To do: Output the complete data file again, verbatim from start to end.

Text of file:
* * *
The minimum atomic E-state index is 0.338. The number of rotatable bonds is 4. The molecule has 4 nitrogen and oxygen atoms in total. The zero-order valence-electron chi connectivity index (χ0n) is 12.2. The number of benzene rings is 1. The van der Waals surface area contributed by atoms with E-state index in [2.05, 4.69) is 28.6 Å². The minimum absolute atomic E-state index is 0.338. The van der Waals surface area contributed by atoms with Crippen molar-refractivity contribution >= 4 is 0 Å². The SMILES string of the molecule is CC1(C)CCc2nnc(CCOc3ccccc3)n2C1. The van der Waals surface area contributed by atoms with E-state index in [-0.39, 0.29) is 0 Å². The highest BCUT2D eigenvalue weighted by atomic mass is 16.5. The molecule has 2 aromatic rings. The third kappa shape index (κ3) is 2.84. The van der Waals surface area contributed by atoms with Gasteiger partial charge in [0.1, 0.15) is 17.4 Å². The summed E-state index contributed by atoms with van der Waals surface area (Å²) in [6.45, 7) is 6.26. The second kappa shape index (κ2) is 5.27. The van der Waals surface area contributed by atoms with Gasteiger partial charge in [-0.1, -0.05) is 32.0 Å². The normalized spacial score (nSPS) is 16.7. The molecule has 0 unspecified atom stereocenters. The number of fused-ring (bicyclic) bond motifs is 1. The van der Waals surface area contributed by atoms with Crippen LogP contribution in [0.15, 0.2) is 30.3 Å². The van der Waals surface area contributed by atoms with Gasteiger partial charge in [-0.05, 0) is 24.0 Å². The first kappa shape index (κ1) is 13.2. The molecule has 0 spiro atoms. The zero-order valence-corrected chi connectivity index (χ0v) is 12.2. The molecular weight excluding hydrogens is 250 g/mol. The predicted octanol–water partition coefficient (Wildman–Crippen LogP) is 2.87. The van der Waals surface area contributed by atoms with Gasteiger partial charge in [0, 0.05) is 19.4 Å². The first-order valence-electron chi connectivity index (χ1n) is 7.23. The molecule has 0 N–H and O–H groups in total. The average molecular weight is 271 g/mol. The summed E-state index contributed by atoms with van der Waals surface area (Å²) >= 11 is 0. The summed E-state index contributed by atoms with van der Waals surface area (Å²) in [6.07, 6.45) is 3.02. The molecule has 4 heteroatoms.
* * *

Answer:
The minimum atomic E-state index is 0.338. The number of rotatable bonds is 4. The molecule has 4 nitrogen and oxygen atoms in total. The zero-order valence-electron chi connectivity index (χ0n) is 12.2. The number of benzene rings is 1. The van der Waals surface area contributed by atoms with E-state index in [2.05, 4.69) is 28.6 Å². The minimum absolute atomic E-state index is 0.338. The van der Waals surface area contributed by atoms with Crippen molar-refractivity contribution >= 4 is 0 Å². The SMILES string of the molecule is CC1(C)CCc2nnc(CCOc3ccccc3)n2C1. The van der Waals surface area contributed by atoms with E-state index in [-0.39, 0.29) is 0 Å². The highest BCUT2D eigenvalue weighted by atomic mass is 16.5. The molecule has 2 aromatic rings. The third kappa shape index (κ3) is 2.84. The van der Waals surface area contributed by atoms with Gasteiger partial charge in [0.1, 0.15) is 17.4 Å². The summed E-state index contributed by atoms with van der Waals surface area (Å²) in [6.45, 7) is 6.26. The second kappa shape index (κ2) is 5.27. The van der Waals surface area contributed by atoms with Gasteiger partial charge in [-0.1, -0.05) is 32.0 Å². The normalized spacial score (nSPS) is 16.7. The molecule has 0 unspecified atom stereocenters. The number of fused-ring (bicyclic) bond motifs is 1. The van der Waals surface area contributed by atoms with Crippen LogP contribution in [0.15, 0.2) is 30.3 Å². The van der Waals surface area contributed by atoms with Gasteiger partial charge in [-0.05, 0) is 24.0 Å². The first kappa shape index (κ1) is 13.2. The molecule has 0 spiro atoms. The zero-order valence-corrected chi connectivity index (χ0v) is 12.2. The molecular weight excluding hydrogens is 250 g/mol. The predicted octanol–water partition coefficient (Wildman–Crippen LogP) is 2.87. The van der Waals surface area contributed by atoms with Gasteiger partial charge in [0, 0.05) is 19.4 Å². The first-order valence-electron chi connectivity index (χ1n) is 7.23. The molecule has 0 N–H and O–H groups in total. The average molecular weight is 271 g/mol. The summed E-state index contributed by atoms with van der Waals surface area (Å²) >= 11 is 0. The summed E-state index contributed by atoms with van der Waals surface area (Å²) in [6.07, 6.45) is 3.02. The molecule has 4 heteroatoms.